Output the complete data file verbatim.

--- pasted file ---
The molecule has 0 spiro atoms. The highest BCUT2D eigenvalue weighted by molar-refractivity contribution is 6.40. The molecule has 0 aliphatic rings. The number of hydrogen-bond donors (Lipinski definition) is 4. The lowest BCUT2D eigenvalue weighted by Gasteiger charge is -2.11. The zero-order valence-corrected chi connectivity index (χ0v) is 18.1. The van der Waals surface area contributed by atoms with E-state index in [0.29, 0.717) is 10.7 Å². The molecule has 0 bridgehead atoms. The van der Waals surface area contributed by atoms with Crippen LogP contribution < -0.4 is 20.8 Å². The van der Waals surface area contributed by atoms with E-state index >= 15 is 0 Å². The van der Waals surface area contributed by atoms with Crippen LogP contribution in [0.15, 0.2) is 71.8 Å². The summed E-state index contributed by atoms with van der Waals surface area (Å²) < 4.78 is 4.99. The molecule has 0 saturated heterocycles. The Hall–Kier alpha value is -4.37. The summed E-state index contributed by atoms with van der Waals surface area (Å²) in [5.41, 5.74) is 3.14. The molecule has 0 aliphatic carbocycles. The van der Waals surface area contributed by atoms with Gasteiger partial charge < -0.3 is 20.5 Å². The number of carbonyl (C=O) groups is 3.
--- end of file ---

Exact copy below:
The molecule has 0 spiro atoms. The highest BCUT2D eigenvalue weighted by molar-refractivity contribution is 6.40. The molecule has 0 aliphatic rings. The number of hydrogen-bond donors (Lipinski definition) is 4. The lowest BCUT2D eigenvalue weighted by Gasteiger charge is -2.11. The zero-order valence-corrected chi connectivity index (χ0v) is 18.1. The van der Waals surface area contributed by atoms with E-state index in [0.29, 0.717) is 10.7 Å². The molecule has 0 bridgehead atoms. The van der Waals surface area contributed by atoms with Crippen LogP contribution < -0.4 is 20.8 Å². The van der Waals surface area contributed by atoms with E-state index >= 15 is 0 Å². The van der Waals surface area contributed by atoms with Crippen LogP contribution in [0.15, 0.2) is 71.8 Å². The summed E-state index contributed by atoms with van der Waals surface area (Å²) < 4.78 is 4.99. The molecule has 0 saturated heterocycles. The Hall–Kier alpha value is -4.37. The summed E-state index contributed by atoms with van der Waals surface area (Å²) in [5.41, 5.74) is 3.14. The molecule has 0 aliphatic carbocycles. The van der Waals surface area contributed by atoms with Gasteiger partial charge < -0.3 is 20.5 Å². The number of carbonyl (C=O) groups is 3.